Written by Jerry Engler Tuesday, 18 December 2012 14:25
Residents purchasing small portable buildings got an end-of-the-year break Monday with the Marion County Commission agreeing to charge them only a $10 approval fee versus the usual $50 fee when Planning and Zoning Director Tonya Richards has to come inspect a more elaborate building.
The commissioners focused the final hours of their meeting on laying groundwork with Structural Engineer and Masonry Consultant Donald McMican of Overland Park for proposals to upgrade the exterior structure of the courthouse clock tower and the roof area above the top lines.
Commissioner Roger Fleming asked that McMican look at what might be done to save on future expense by using a high crane here for roofing work while it is still in place.
McMican confirmed observations from Fleming and Commission Chairman Dan Holub that it appeared that work might be completed over time in stages.
McMican suggested that much of the work done by him in preparing analyses and work plans might be paid for the county through state grant money, especially recognizing that the courthouse is a registered state historic structure.
McMican warned repeatedly that attempts to seal over native stone structure with waterproof materials have resulted in structural deterioration of old stone buildings such as the courthouse because the stone absorbs water over time that has no place to go if it is sealed into the stone.
He ranked the courthouse here as being in good shape considering age and wear as compared to other such structures throughout Kansas, highly worthy of great care in preserving it.
McMican’s observation that the clock tower faces have been damaged by storms was confirmed by Holub, who said it actually has been damaged by multiple storms over time.
The carved pieces in the stone, McMican said, are in “excellent shape,” although windows have cracks with the total structure needing repairs and upkeep over the next 10 years to avoid more rapid deterioration.
Cracks of mortar joints in the building are allowing water to penetrate, he said.
McMican also pointed out that rock done in 1993 was done incorrectly and should be redone.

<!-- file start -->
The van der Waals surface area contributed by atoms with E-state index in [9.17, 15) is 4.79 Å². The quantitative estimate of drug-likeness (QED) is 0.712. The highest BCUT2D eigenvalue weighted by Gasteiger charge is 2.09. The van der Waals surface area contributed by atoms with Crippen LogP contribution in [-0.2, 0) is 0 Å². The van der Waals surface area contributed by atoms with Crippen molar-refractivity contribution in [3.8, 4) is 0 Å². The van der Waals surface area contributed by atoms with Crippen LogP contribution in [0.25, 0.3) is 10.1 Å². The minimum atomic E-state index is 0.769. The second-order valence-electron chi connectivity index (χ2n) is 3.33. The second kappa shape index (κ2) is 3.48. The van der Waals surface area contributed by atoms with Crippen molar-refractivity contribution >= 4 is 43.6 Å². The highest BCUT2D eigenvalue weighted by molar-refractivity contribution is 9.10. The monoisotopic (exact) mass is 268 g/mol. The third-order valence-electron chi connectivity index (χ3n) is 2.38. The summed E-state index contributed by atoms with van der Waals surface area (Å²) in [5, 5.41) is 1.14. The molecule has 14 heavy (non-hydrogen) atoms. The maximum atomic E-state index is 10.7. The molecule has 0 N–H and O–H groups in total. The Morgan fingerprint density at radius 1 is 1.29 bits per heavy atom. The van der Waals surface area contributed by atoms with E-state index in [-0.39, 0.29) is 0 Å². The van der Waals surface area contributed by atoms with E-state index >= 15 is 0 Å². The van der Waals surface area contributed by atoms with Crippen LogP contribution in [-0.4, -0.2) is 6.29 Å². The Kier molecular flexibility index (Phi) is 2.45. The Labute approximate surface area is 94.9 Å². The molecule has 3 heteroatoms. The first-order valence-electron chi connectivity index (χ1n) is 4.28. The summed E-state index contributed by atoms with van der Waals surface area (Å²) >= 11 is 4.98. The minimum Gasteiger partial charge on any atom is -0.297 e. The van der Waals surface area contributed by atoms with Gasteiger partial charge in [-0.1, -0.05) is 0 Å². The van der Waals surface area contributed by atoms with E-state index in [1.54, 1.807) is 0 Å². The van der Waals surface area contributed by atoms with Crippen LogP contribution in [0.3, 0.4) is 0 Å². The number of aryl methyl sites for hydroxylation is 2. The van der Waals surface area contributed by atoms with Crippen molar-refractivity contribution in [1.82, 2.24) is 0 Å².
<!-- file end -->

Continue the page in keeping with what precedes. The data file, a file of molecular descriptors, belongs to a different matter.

Deterioration of joints on the west side probably should receive first attention for restorative maintenance, he said.
The commissioners approved County Appraiser Cindy Magill spending $4,600 from her budget this year, and $3,000 from her 2013 budget for GIS mapping of oil and natural gas leasing of land in Marion County that has accelerated because of interest in horizontal drilling.
Magill said her office has a paper stack of new leases to go through that is nearly two feet deep.
Her office also will carry plugged wells on file, Magill said.
The commissioners met for 10 minutes in executive session with Magill for legal discussion.
The commissioners approved steps to the next generation of more powerful computers for the county with the purchase of $2,763.92 for two one terabyte computers for the clerk’s office and of $2,013.86 for two 500 gigabyte computers for the health department.
The commissioners asked Communications Director Linda Klenda to look for a higher tower in Florence for location of a new emergency transmission repeater rather than moving a post next to the water tower.
The commission approved Klenda spending $29,333 to replace a coaxial cable and repeater for Peabody that is mounted on the water tower.
The commissioners approved Transfer Station and Noxious Weed Director Rollin Schmidt seeking bids for purchase of a new chemical injection spraying system for noxious weed control to replace a 16-year-old machine.
They approved a bid of $1,064 for purchase of skid loader soft tires for the transfer station from Set Company.